Murder ‘midst the Mint

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Filed under Outdoor Notes

July 29, 2012

It was a sultry hot summer’s day in late July. The air was redolent of the spicy cool odor of spearmint that filled the wet corner of the garden. Cicadas played their shrill instruments in the surrounding trees, and a light breeze stirred the purple spires of the mint flowers.

Love was in the air.

[Updated on 29 July 2012]

Wedge-shaped Beetles (Macrosiagon limbata), mating

Wedge-shaped Beetles (Macrosiagon limbata), mating

So was murder.

The flowers of mint draw myriad pollinators, especially, bees and wasps. There are bumblebees and tiny metallic cuckoo wasps. Most of the wasps I cannot identify. I offer three here as possible identifications, but I sure could be wrong.

Thread-waisted Wasp (Ammophila spp.)

Thread-waisted Wasp (Ammophila spp–probably procera.)

Four-toothed Mason Wasp (Monobia quadridens)

Four-toothed Mason Wasp (Monobia quadridens)

Tiphiid Wasp (Myzinum spp. probably carolinianum)

Tiphiid Wasp (Myzinum spp. probably carolinianum)

I am, however, pretty darn good with yellowjackets (if I do say so myself), and this is a Common Aerial Yellowjacket (Dolichovespula arenaria). This yellowjacket was very cooperative; it just kept hanging there while I clicked away, photo after photo.1

Downy Yellowjacket (Vespula flavopilosa)

Downy Yellowjacket (Vespula flavopilosa)


When viewed from another angle, however, this yellowjacket had a health problem.

Yellowjacket caught by Jagged Ambush Bug

Yellowjacket caught by Jagged Ambush Bug

It was dying in the grasp of an ambush bug, to be more precise, a Jagged Ambush Bug of the genus Phymata.

Jagged Ambush Bugs are ubiquitous this time of year, and just about every other cluster of flowers harbors one—sometimes two.

They are renowned for preying on bees and wasps, many much larger than themselves.2

Jagged Ambush Bugs are marvelously well camouflaged. As the name implies, they hunt by ambush, unmoving on the spikes of goldenrod and mint, lurking in the bright parasols of Queen Anne’s Lace.3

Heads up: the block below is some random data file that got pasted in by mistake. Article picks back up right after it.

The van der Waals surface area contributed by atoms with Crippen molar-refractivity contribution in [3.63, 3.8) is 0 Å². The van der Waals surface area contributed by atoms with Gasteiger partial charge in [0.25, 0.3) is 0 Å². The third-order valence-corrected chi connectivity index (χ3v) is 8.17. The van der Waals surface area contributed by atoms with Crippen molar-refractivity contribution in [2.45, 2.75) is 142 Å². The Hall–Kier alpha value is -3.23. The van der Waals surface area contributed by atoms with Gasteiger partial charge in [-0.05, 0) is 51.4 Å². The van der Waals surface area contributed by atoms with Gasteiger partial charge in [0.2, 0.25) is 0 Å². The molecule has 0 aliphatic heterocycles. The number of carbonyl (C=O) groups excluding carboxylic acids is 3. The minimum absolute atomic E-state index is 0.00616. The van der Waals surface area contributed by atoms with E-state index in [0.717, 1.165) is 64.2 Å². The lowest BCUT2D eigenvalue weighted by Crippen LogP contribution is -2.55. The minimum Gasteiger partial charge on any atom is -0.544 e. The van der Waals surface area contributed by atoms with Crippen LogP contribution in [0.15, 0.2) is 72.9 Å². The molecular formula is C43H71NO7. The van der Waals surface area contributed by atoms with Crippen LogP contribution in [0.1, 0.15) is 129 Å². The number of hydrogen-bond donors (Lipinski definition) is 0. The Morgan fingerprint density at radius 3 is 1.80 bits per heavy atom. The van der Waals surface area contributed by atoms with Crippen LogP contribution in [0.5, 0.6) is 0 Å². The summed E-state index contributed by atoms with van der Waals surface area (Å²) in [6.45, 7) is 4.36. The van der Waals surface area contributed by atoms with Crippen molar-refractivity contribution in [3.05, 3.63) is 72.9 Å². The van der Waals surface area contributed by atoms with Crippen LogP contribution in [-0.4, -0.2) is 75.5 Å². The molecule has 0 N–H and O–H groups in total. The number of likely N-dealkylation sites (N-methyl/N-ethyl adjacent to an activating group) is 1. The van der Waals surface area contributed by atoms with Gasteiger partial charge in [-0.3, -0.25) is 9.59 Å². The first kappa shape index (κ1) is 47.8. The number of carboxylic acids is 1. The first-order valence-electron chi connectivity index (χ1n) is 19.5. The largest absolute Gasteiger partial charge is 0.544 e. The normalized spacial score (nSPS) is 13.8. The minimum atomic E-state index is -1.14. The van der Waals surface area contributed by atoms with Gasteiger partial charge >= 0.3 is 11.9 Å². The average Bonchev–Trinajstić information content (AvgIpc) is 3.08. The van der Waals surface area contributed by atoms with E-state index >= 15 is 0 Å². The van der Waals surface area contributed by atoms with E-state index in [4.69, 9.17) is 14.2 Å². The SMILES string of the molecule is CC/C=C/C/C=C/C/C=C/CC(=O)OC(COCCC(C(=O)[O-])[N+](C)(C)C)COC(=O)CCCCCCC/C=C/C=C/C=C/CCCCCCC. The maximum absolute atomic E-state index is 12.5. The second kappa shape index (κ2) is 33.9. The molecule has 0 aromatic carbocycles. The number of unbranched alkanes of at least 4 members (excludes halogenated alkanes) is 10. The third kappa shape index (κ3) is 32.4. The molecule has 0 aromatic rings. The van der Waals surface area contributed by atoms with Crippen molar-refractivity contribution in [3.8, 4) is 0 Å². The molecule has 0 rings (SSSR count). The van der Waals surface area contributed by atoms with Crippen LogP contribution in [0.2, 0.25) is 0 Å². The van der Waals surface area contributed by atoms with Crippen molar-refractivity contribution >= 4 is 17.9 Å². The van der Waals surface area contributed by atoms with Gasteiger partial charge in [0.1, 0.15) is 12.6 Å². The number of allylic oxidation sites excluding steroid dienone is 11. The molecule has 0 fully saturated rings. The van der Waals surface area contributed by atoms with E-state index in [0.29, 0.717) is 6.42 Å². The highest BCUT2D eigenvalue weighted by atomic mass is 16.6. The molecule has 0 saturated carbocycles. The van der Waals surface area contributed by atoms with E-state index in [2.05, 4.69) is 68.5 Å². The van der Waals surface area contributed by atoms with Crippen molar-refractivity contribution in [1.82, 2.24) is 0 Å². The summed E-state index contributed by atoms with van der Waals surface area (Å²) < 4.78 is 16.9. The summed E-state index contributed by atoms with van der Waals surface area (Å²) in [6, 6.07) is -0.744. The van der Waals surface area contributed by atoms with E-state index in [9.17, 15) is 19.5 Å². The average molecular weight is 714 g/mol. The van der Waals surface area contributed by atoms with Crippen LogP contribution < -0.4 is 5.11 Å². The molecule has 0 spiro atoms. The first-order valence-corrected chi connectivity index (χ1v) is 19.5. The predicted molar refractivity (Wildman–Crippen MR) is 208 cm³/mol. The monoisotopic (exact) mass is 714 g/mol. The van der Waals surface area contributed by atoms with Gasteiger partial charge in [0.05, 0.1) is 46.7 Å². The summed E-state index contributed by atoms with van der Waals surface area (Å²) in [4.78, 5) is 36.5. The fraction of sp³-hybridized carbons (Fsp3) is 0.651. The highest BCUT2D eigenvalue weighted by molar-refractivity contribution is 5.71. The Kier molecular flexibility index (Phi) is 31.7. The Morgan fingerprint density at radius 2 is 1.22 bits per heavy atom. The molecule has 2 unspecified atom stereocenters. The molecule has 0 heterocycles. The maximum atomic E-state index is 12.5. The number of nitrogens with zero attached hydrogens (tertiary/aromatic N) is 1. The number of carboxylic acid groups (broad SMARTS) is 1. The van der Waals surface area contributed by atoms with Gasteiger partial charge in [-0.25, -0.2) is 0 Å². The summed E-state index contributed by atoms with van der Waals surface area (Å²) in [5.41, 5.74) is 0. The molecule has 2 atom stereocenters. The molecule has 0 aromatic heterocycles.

Their murderous modus operandi is to grab and stab.

They have large raptorial front legs, the better to grab things with, and their mouthparts form a straw-like piercing structure called a rostrum.

Jagged Ambush Bug

Note the Popeyesque raptorial front leg.

They stab the rostrum into their victim and inject a fast-acting paralytic. This is a dual-purpose poison. Not only does it quell the poor victim, it also dissolves the internal organs into a soup that the ambush bug sucks up as through a straw.

Jagged Ambush bug with prey

This bee has been stabbed in the joint between body segments.

It’s rough out there.

So, I know it’s a Jagged Ambush Bug, but lo, there are, according to the incomparable BugGuide, several suspects: Phymata fasciata, Phymata americana, and Phymata pennsylvanica

I had to go back for better pictures.

The shape of the abdomen seems to be diagnostic.  I believe these are, appropriately enough—Pennsylvania Ambush Bugs (Phymata pennsylvanica).

Meanwhile, the mayhem continues, but love is still in the air.

Jagged Ambush Bugs mating

The eye of the beholder indeed.

  1. I originally misidentified this as a Downy Yellowjacket (Vespula flavopilosa). Apparently I am not as good at yellowjackets as I thought. Thanks to Ben Coulter of BugGuide for pointing out my error. []
  2. Beekeepers dislike Jagged Ambush Bugs. []
  3. They also can ‘sing.’ See this marvelous blog by Piotr Naskrecki: []

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